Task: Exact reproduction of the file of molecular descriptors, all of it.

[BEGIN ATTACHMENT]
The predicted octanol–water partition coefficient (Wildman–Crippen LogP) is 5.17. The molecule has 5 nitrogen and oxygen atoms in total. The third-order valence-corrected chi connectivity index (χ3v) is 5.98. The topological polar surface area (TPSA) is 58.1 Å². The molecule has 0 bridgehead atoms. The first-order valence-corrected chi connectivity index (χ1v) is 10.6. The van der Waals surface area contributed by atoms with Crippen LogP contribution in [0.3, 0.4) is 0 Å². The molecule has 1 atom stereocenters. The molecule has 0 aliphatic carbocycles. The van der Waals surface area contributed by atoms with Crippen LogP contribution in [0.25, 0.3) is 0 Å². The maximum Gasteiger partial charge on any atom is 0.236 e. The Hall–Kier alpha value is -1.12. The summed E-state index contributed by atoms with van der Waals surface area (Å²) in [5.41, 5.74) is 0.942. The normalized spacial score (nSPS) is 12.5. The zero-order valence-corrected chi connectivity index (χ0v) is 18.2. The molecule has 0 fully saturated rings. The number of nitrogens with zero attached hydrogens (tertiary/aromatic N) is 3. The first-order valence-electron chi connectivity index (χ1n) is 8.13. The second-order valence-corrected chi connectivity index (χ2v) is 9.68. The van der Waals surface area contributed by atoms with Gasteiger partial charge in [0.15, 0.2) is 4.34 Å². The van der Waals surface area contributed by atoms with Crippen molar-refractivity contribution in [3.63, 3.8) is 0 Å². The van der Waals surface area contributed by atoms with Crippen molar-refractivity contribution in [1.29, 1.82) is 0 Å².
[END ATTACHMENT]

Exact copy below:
The predicted octanol–water partition coefficient (Wildman–Crippen LogP) is 5.17. The molecule has 5 nitrogen and oxygen atoms in total. The third-order valence-corrected chi connectivity index (χ3v) is 5.98. The topological polar surface area (TPSA) is 58.1 Å². The molecule has 0 bridgehead atoms. The first-order valence-corrected chi connectivity index (χ1v) is 10.6. The van der Waals surface area contributed by atoms with Crippen LogP contribution in [0.3, 0.4) is 0 Å². The molecule has 1 atom stereocenters. The molecule has 0 aliphatic carbocycles. The van der Waals surface area contributed by atoms with Crippen LogP contribution in [0.25, 0.3) is 0 Å². The maximum Gasteiger partial charge on any atom is 0.236 e. The Hall–Kier alpha value is -1.12. The summed E-state index contributed by atoms with van der Waals surface area (Å²) in [5.41, 5.74) is 0.942. The normalized spacial score (nSPS) is 12.5. The zero-order valence-corrected chi connectivity index (χ0v) is 18.2. The molecule has 0 fully saturated rings. The number of nitrogens with zero attached hydrogens (tertiary/aromatic N) is 3. The first-order valence-electron chi connectivity index (χ1n) is 8.13. The second-order valence-corrected chi connectivity index (χ2v) is 9.68. The van der Waals surface area contributed by atoms with Gasteiger partial charge in [0.15, 0.2) is 4.34 Å². The van der Waals surface area contributed by atoms with Crippen molar-refractivity contribution in [3.63, 3.8) is 0 Å². The van der Waals surface area contributed by atoms with Crippen molar-refractivity contribution in [1.29, 1.82) is 0 Å².